Having grown up in Central Florida, I suppose I'll always feel like a Floridian at heart. When I was a teenager, my family relocated from Ocala, FL to Richmond, VA, where I spent the remainder of my pre-college days, before moving on to Cleveland (OH), Rochester (NY) and eventually winding up abroad in Germany. However, I've been fortunate to frequently find ways to return south, usually through some musical event, and every time I do it somehow feels like a bit of a homecoming. These trips often involve reconnecting with family, life-long friends, and colleagues, while at the same time allowing for opportunities to meet new friends and build relationships with new audiences. The tour we had in January was absolutely no exception.
In fact, it was probably our most ambitious tour to date, with the concert schedule being one of the most compact and busy that we have yet completed. In total, it comprised of six performances over eight days, with over 2,000 miles being driven as we crisscrossed the state. The program was built around two ideas, the first half devoted to music that was inspired by musical traditions, the second half devoted to music that was composed with the intent of crossing boundaries of musical styles. The selections represented a broad spectrum of genres, from Baroque to the Romantic, Appalachian folk music to pieces influence by Funk and Jazz. Outside of Bach's Chaconne, it's unlikely anyone in the audience would have been familiar with the music, an artistic risk, but one we saw worth seizing upon.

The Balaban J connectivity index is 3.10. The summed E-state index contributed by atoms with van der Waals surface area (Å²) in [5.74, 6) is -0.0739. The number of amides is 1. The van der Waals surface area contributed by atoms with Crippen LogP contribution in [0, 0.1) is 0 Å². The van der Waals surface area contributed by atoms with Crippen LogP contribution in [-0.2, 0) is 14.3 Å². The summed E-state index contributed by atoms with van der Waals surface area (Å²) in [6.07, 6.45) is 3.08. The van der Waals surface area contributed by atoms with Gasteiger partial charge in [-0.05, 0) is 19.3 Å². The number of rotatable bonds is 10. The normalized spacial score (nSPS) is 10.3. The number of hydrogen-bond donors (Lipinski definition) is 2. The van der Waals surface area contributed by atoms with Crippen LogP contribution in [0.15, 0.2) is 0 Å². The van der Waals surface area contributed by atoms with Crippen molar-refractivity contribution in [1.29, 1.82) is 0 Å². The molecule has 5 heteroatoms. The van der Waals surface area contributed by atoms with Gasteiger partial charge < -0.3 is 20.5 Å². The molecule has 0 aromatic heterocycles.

Our first venue was in St. Augustine, at St. Anastasia Catholic Church. We were treated to a wonderful acoustic and an embracing audience. It was, by far our largest venue of this tour, and while we often prefer the ability to connect to audiences in small spaces, the exposed wood in the Sanctuary allowed for a warm and intimate sound.
No trip to St. Augustine would be complete without a detour to the beach. St. Anastasia was so close to the beach, we had several opportunities to make our way down there. Despite it being unseasonably chilly (we weren't prepared for 60 degree weather in FL!), it was beautiful and quiet.
All Saints Episcopal Church in Jacksonville was our second stop. A short drive from St. Augustine, we were greeted with a very different space, which was much more intimate, but equally as warm acoustic. We're very grateful to Michael Mastronicola for taking such beautiful photos during the performance.
After the concert in Jacksonville, we enjoyed one of our only true breaks on the tour. With only two days off, Hirono and I decided to make the long drive down I-95 to visit our old neighborhood, North Shore in Miami Beach. A few years ago we had the "luxury" of living two blocks from the Atlantic Ocean in Miami Beach while we performed with the Florida Grand Opera and Palm Beach Symphony. And while we don't miss the South FL traffic, it is impossible to not fall in love with the turquoise water and soft sand. As you can see from the photos, the boys definitely feel at home.
Following these short couple days in Miami, we drove to the opposite side of the state for performances in Naples at Ave Maria University, St. John the Evangelist Church and followed that with an appearance at the Fine Arts Series in Sarasota before ma